Page 1 of 3
Criterion gives some high-def love to Louis Malle's final film - one starring Julianne Moore and Wallace Shawn, among others - but is it worth the Blu-ray investment....?
Criterion / 121 Minutes / 1994 / Rated PG / Street Date: February 28, 2012
Louis Malle's cinema contains some of the more complex and challengingly metafilmic concepts the silver screen got in the latter half of the twentieth century. The futuristic bleakness of Black Moon, the melancholy personal history of Au revoir les enfants, the ebullient juvenilia of Zazie dans le metro - in retrospect, Malle's output doesn't seem so much indicative of its time, but somehow perfectly outside of it, the visions of an artist using realism as a method of bringing far-reaching and often blisteringly heady ideas to life alongside his emotionally authentic story arcs.
Vanya on 42nd Street, Malle's last film, is no exception. Both a crystalline capturing of Andre Gregory's early 1990s stagings of Uncle Vanya by Anton Chekhov and a multi-tiered investigation of the performers and participants who populated them, this serene love letter of a movie is both endearing in its dramatic prowess and far more intellectually stimulating than it has any right to be.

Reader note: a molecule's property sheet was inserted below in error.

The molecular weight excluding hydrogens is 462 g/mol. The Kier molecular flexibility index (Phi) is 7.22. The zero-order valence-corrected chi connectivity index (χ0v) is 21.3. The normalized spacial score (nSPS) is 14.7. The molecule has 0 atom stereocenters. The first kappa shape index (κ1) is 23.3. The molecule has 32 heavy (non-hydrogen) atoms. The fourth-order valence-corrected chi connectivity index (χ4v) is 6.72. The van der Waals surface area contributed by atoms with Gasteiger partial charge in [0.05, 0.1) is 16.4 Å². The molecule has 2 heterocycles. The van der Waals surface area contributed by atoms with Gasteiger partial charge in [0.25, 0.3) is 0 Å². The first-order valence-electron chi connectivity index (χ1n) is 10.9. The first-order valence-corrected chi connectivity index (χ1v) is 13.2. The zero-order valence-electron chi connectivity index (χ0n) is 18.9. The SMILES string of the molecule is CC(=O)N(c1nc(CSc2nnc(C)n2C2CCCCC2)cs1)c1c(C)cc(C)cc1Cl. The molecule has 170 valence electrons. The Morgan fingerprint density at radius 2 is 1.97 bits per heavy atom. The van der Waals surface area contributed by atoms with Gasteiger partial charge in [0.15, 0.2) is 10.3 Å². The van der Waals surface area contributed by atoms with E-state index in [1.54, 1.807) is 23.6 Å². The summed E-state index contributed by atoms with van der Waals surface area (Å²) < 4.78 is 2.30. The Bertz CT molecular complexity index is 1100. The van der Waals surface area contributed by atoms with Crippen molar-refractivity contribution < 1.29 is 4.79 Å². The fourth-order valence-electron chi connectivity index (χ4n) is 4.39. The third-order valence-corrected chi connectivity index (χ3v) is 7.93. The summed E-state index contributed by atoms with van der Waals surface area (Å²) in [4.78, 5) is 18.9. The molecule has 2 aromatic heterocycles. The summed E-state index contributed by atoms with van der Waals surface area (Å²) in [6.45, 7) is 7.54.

I can sense the eye-rolling as I drone on about the cryptic treats that lie within Chekhov's prose as delivered by the likes of Julianne Moore, Wallace Shawn, and Andre Gregory, but it's true: Something is happening within the crumbling walls of Vanya on 42nd Street. I don't know whether Malle is pontificating on the death of theatre, or how Chekhov can be reinterpreted and repackaged to continue to have relevance within a narrative-hungry culture, but the way this film unfolds, it gives the impression that every shot, every captured moment is absolutely deliberate and completely in keeping with its nebulous but nevertheless recognizable theses.
But there's the movie's big asterisk: It plays like a Ph.D dissertation. Vanya on 42nd Street in critical discussion and dramatic hindsight is densely populated with fascinating acting choices and distinct cinematographic flair, but the act of actually watching the thing has a certain chore-like rigor to it. There is a candy center to the film that is endlessly diverting to discuss and analyze afterward, but to get to it, one has to penetrate many levels of film rhetoric and often lofty aesthetic conceits, which is an act that can be as ingeniously frustrating as it is conceptually rewarding.